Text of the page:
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Home / Case News / A Nebraska Bankruptcy Court Considers Sale vs Loan Analysis of an Agreeement in a Preference Action

A Nebraska Bankruptcy Court Considers Sale vs Loan Analysis of an Agreeement in a Preference Action

January 3, 2019, NebraskaDebtor Cornerstone Tower Services, Inc. was engaged in the business of erecting and maintaining communication towers, such as cell phone towers. On March 18, 2016, 54 days prior to Cornerstone’s bankruptcy filing and within the 90-day preference period, the Debtor entered into a “Payment Rights Purchase and Sale Agreement” with Defendant Everest Business Funding, LLC. The purchase price was $75,000 for which EBF purchased 15% of the Debtor’s future receipts until EBF received a total of $105,000 from the Debtor. EBF paid the purchase price to Cornerstone and thereafter received daily amounts of $875 for 31 business days.

The agreement between the Debtor and the Defendant also contained a security agreement that secured Cornerstone’s payment and performance obligations to EBF and a guaranty by the Debtor’s principal. Cornerstone filed a Chapter 11 bankruptcy petition on May 13, 2016. On May 19, 2016, six days after the bankruptcy filing, EBF filed a UCC financing statement to perfect a security interest.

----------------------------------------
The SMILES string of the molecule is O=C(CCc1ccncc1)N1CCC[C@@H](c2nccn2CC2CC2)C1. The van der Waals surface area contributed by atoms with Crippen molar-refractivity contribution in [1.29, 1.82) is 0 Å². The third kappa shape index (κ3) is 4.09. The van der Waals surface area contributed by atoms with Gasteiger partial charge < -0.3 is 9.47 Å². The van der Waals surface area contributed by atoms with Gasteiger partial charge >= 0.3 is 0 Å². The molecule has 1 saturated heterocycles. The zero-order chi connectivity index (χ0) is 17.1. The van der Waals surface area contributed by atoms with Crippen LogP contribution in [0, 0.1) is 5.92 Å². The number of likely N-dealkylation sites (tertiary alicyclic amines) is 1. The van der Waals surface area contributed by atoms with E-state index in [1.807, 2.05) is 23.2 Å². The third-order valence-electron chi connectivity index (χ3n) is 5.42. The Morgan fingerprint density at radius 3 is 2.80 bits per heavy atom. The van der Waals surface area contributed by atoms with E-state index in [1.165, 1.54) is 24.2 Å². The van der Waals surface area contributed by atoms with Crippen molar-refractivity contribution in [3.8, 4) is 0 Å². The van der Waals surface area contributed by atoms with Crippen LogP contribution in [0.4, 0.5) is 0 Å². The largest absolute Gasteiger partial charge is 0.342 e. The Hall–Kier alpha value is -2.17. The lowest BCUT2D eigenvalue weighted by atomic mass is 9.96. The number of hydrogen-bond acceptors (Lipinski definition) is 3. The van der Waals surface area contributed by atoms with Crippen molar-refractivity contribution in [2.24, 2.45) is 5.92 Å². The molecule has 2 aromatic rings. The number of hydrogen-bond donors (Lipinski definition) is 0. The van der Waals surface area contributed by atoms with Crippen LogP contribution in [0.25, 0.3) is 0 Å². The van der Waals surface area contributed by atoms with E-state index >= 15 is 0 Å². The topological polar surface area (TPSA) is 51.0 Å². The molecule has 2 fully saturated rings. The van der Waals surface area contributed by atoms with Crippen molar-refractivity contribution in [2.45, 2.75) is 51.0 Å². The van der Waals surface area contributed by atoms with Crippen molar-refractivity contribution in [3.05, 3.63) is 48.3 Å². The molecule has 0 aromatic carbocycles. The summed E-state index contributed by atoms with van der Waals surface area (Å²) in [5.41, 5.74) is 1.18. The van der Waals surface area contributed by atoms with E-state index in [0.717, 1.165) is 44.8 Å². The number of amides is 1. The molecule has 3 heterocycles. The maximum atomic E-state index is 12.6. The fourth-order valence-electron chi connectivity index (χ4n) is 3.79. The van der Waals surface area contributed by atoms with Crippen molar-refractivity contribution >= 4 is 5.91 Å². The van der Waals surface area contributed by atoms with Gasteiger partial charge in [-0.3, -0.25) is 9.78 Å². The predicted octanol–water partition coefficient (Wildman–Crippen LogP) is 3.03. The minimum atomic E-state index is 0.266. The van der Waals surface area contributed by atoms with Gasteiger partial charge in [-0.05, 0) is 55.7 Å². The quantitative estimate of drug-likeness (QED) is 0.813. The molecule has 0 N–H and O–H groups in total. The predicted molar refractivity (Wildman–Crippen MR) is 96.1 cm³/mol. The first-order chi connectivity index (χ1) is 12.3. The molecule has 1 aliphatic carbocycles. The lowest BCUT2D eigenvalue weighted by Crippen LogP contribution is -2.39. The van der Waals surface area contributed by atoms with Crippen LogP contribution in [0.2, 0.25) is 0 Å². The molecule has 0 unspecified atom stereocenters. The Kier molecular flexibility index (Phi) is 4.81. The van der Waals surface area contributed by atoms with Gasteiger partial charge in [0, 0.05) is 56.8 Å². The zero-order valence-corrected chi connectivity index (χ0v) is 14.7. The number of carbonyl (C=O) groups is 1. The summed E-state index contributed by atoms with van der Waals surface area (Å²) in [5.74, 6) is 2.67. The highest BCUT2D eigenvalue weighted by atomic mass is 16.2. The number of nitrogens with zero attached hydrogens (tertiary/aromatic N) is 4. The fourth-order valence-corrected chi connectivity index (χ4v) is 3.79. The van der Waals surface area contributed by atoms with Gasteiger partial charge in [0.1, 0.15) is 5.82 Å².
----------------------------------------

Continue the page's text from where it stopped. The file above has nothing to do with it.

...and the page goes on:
The Official Committee of Unsecured Creditors brought the adversary proceeding against EBF to recover approximately $27,000 in alleged preferential transfers under the agreement between EBF and the Debtor. The Committee asserted the matter fell squarely within the elements of § 547(b) and that the affirmative defense of § 547(c)(2) did not apply.

EBF argued that the agreement was a true sale, not a loan, and was not subject to a preference action because the receipts were not a property of the bankruptcy estate. EBF also contended that the alleged payments were made in the ordinary course of the parties’ business.

The Court found that the agreement at issue was properly classified as a sale rather than a loan because the agreement expressly referred to a sale and nothing in the agreement could be construed to be an obligation to repurchase accounts, a reserve to be released only when receivables were paid, or any other sort of recourse. Further, the Court held that since the security interest was unperfected, the Debtor retained its rights and titles to the accounts and they were the property of the bankruptcy estate, which meant the trustee’s “strong-arm” powers could be utilized to avoid pre-petition transfers of the Debtor’s property. Finally, the Court ruled that the summary judgment was not appropriate because the 11 U.S.C.S. § 547(c)(2) ordinary course defense required a factual inquiry and could not be decided on summary judgment.

Official Comm. of Unsecured Creditors v. EBF Partners, LLC (In re Cornerstone Tower Serv.), Nos. BK16-40787, A17-4050, 2019 Bankr. LEXIS 6 (Bankr. D. Neb. Jan. 3, 2019)